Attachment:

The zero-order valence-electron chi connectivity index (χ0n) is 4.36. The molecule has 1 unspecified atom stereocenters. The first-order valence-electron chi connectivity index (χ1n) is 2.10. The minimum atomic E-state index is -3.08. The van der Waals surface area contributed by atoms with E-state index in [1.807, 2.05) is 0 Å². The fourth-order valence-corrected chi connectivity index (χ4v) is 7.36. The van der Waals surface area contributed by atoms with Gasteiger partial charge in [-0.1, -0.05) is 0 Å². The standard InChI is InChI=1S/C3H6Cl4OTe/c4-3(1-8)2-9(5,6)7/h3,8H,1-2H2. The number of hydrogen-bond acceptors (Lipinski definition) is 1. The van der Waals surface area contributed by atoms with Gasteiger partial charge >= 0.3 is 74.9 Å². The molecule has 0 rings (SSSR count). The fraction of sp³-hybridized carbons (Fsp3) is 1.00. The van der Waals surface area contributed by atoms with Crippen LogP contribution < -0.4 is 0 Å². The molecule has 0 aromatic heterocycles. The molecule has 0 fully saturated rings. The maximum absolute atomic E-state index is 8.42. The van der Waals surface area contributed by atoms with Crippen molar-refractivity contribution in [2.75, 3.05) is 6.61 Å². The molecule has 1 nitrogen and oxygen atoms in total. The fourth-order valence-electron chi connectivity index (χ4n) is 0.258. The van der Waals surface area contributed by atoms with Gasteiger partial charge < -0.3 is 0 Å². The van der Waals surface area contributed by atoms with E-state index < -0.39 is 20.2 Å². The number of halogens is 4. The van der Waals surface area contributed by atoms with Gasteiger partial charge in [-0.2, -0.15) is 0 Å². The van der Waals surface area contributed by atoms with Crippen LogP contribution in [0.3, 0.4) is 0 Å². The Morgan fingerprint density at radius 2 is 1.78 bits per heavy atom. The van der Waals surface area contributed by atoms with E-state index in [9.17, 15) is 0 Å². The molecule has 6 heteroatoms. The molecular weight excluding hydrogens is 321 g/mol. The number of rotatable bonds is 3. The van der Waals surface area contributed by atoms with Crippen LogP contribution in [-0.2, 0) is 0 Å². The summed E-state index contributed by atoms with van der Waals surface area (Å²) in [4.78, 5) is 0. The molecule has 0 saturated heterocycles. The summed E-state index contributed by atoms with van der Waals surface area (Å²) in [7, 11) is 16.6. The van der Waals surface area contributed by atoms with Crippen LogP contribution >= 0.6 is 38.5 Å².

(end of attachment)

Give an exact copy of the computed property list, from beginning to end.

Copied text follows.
The zero-order valence-electron chi connectivity index (χ0n) is 4.36. The molecule has 1 unspecified atom stereocenters. The first-order valence-electron chi connectivity index (χ1n) is 2.10. The minimum atomic E-state index is -3.08. The van der Waals surface area contributed by atoms with E-state index in [1.807, 2.05) is 0 Å². The fourth-order valence-corrected chi connectivity index (χ4v) is 7.36. The van der Waals surface area contributed by atoms with Gasteiger partial charge in [-0.1, -0.05) is 0 Å². The standard InChI is InChI=1S/C3H6Cl4OTe/c4-3(1-8)2-9(5,6)7/h3,8H,1-2H2. The number of hydrogen-bond acceptors (Lipinski definition) is 1. The van der Waals surface area contributed by atoms with Gasteiger partial charge >= 0.3 is 74.9 Å². The molecule has 0 rings (SSSR count). The fraction of sp³-hybridized carbons (Fsp3) is 1.00. The van der Waals surface area contributed by atoms with Crippen LogP contribution < -0.4 is 0 Å². The molecule has 0 aromatic heterocycles. The molecule has 0 fully saturated rings. The maximum absolute atomic E-state index is 8.42. The van der Waals surface area contributed by atoms with Crippen molar-refractivity contribution in [2.75, 3.05) is 6.61 Å². The molecule has 1 nitrogen and oxygen atoms in total. The fourth-order valence-electron chi connectivity index (χ4n) is 0.258. The van der Waals surface area contributed by atoms with Gasteiger partial charge < -0.3 is 0 Å². The van der Waals surface area contributed by atoms with E-state index < -0.39 is 20.2 Å². The number of halogens is 4. The van der Waals surface area contributed by atoms with Gasteiger partial charge in [-0.2, -0.15) is 0 Å². The van der Waals surface area contributed by atoms with Crippen LogP contribution in [0.3, 0.4) is 0 Å². The Morgan fingerprint density at radius 2 is 1.78 bits per heavy atom. The van der Waals surface area contributed by atoms with E-state index in [9.17, 15) is 0 Å². The molecule has 6 heteroatoms. The molecular weight excluding hydrogens is 321 g/mol. The number of rotatable bonds is 3. The van der Waals surface area contributed by atoms with Crippen LogP contribution in [-0.2, 0) is 0 Å². The summed E-state index contributed by atoms with van der Waals surface area (Å²) in [4.78, 5) is 0. The molecule has 0 saturated heterocycles. The summed E-state index contributed by atoms with van der Waals surface area (Å²) in [7, 11) is 16.6. The van der Waals surface area contributed by atoms with Crippen LogP contribution >= 0.6 is 38.5 Å².